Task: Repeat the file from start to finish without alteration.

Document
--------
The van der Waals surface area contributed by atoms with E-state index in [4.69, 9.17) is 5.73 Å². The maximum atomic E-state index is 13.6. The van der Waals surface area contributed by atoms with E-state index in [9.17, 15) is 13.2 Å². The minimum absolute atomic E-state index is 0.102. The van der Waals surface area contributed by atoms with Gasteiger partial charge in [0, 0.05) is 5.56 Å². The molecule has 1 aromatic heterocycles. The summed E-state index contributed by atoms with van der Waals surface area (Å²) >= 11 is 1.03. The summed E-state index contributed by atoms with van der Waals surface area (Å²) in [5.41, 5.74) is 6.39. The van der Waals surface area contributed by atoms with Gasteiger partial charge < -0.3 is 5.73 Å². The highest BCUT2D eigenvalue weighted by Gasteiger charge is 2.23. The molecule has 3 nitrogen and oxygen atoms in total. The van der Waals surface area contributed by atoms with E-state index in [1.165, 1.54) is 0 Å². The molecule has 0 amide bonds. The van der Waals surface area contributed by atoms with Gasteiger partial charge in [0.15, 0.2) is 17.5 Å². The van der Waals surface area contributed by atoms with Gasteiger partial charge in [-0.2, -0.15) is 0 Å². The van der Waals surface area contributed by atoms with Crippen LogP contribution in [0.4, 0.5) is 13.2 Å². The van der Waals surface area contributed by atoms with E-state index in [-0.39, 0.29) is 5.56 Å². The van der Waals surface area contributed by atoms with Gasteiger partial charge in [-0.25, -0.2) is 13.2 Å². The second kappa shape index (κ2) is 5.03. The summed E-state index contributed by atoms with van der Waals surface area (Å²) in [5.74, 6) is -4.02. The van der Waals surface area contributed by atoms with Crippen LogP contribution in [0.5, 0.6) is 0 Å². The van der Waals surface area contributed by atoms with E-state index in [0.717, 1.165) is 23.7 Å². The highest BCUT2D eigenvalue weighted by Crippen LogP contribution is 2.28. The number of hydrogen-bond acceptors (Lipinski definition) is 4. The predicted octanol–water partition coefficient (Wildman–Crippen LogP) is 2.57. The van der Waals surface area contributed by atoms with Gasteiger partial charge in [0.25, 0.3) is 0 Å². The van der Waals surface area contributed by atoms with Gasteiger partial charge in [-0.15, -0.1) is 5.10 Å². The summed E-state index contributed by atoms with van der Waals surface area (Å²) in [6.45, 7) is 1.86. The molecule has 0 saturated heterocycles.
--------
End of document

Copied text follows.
The van der Waals surface area contributed by atoms with E-state index in [4.69, 9.17) is 5.73 Å². The maximum atomic E-state index is 13.6. The van der Waals surface area contributed by atoms with E-state index in [9.17, 15) is 13.2 Å². The minimum absolute atomic E-state index is 0.102. The van der Waals surface area contributed by atoms with Gasteiger partial charge in [0, 0.05) is 5.56 Å². The molecule has 1 aromatic heterocycles. The summed E-state index contributed by atoms with van der Waals surface area (Å²) >= 11 is 1.03. The summed E-state index contributed by atoms with van der Waals surface area (Å²) in [5.41, 5.74) is 6.39. The van der Waals surface area contributed by atoms with Gasteiger partial charge < -0.3 is 5.73 Å². The highest BCUT2D eigenvalue weighted by Gasteiger charge is 2.23. The molecule has 3 nitrogen and oxygen atoms in total. The van der Waals surface area contributed by atoms with E-state index in [1.165, 1.54) is 0 Å². The molecule has 0 amide bonds. The van der Waals surface area contributed by atoms with Gasteiger partial charge in [0.15, 0.2) is 17.5 Å². The van der Waals surface area contributed by atoms with Gasteiger partial charge in [-0.2, -0.15) is 0 Å². The van der Waals surface area contributed by atoms with Crippen LogP contribution in [0.4, 0.5) is 13.2 Å². The van der Waals surface area contributed by atoms with E-state index in [-0.39, 0.29) is 5.56 Å². The van der Waals surface area contributed by atoms with Gasteiger partial charge in [-0.25, -0.2) is 13.2 Å². The second kappa shape index (κ2) is 5.03. The summed E-state index contributed by atoms with van der Waals surface area (Å²) in [5.74, 6) is -4.02. The van der Waals surface area contributed by atoms with Crippen LogP contribution in [0.5, 0.6) is 0 Å². The van der Waals surface area contributed by atoms with E-state index in [0.717, 1.165) is 23.7 Å². The highest BCUT2D eigenvalue weighted by Crippen LogP contribution is 2.28. The number of hydrogen-bond acceptors (Lipinski definition) is 4. The predicted octanol–water partition coefficient (Wildman–Crippen LogP) is 2.57. The van der Waals surface area contributed by atoms with Gasteiger partial charge in [0.25, 0.3) is 0 Å². The van der Waals surface area contributed by atoms with Gasteiger partial charge in [-0.15, -0.1) is 5.10 Å². The summed E-state index contributed by atoms with van der Waals surface area (Å²) in [6.45, 7) is 1.86. The molecule has 0 saturated heterocycles.